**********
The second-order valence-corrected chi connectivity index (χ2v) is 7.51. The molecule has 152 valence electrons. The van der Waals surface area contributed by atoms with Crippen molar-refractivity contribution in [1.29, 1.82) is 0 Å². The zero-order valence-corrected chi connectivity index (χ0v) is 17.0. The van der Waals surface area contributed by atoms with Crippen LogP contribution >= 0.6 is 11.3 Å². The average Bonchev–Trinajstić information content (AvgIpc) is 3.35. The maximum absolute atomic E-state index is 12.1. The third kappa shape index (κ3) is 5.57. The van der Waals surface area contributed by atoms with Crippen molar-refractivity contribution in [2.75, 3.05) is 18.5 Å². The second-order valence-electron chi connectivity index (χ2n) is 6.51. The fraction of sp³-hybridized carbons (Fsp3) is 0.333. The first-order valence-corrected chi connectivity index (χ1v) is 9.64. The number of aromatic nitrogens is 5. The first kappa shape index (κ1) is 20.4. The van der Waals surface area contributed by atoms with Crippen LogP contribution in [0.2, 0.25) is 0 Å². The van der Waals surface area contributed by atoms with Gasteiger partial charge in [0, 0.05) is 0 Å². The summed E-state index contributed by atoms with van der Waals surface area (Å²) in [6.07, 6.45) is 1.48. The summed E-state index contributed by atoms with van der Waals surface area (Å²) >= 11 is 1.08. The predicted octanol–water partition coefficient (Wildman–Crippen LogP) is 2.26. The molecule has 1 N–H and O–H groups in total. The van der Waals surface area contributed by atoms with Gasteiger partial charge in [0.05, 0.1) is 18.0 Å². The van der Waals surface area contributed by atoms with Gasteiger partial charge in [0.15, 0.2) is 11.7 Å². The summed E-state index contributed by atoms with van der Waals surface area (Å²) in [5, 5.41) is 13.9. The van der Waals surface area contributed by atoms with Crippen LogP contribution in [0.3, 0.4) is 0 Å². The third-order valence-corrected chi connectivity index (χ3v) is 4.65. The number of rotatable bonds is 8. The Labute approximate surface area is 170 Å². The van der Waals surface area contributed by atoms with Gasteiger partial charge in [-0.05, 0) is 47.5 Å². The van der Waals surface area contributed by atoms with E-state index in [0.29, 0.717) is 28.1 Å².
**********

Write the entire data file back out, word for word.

The second-order valence-corrected chi connectivity index (χ2v) is 7.51. The molecule has 152 valence electrons. The van der Waals surface area contributed by atoms with Crippen molar-refractivity contribution in [1.29, 1.82) is 0 Å². The zero-order valence-corrected chi connectivity index (χ0v) is 17.0. The van der Waals surface area contributed by atoms with Crippen LogP contribution >= 0.6 is 11.3 Å². The average Bonchev–Trinajstić information content (AvgIpc) is 3.35. The maximum absolute atomic E-state index is 12.1. The third kappa shape index (κ3) is 5.57. The van der Waals surface area contributed by atoms with Crippen molar-refractivity contribution in [2.75, 3.05) is 18.5 Å². The second-order valence-electron chi connectivity index (χ2n) is 6.51. The fraction of sp³-hybridized carbons (Fsp3) is 0.333. The first-order valence-corrected chi connectivity index (χ1v) is 9.64. The number of aromatic nitrogens is 5. The first kappa shape index (κ1) is 20.4. The van der Waals surface area contributed by atoms with Crippen LogP contribution in [0.2, 0.25) is 0 Å². The van der Waals surface area contributed by atoms with Gasteiger partial charge in [0, 0.05) is 0 Å². The summed E-state index contributed by atoms with van der Waals surface area (Å²) in [6.07, 6.45) is 1.48. The summed E-state index contributed by atoms with van der Waals surface area (Å²) >= 11 is 1.08. The predicted octanol–water partition coefficient (Wildman–Crippen LogP) is 2.26. The molecule has 1 N–H and O–H groups in total. The van der Waals surface area contributed by atoms with Gasteiger partial charge in [0.05, 0.1) is 18.0 Å². The van der Waals surface area contributed by atoms with Gasteiger partial charge in [0.15, 0.2) is 11.7 Å². The summed E-state index contributed by atoms with van der Waals surface area (Å²) in [5, 5.41) is 13.9. The van der Waals surface area contributed by atoms with Crippen LogP contribution in [0.3, 0.4) is 0 Å². The third-order valence-corrected chi connectivity index (χ3v) is 4.65. The number of rotatable bonds is 8. The Labute approximate surface area is 170 Å². The van der Waals surface area contributed by atoms with Gasteiger partial charge in [-0.05, 0) is 47.5 Å². The van der Waals surface area contributed by atoms with E-state index in [0.29, 0.717) is 28.1 Å².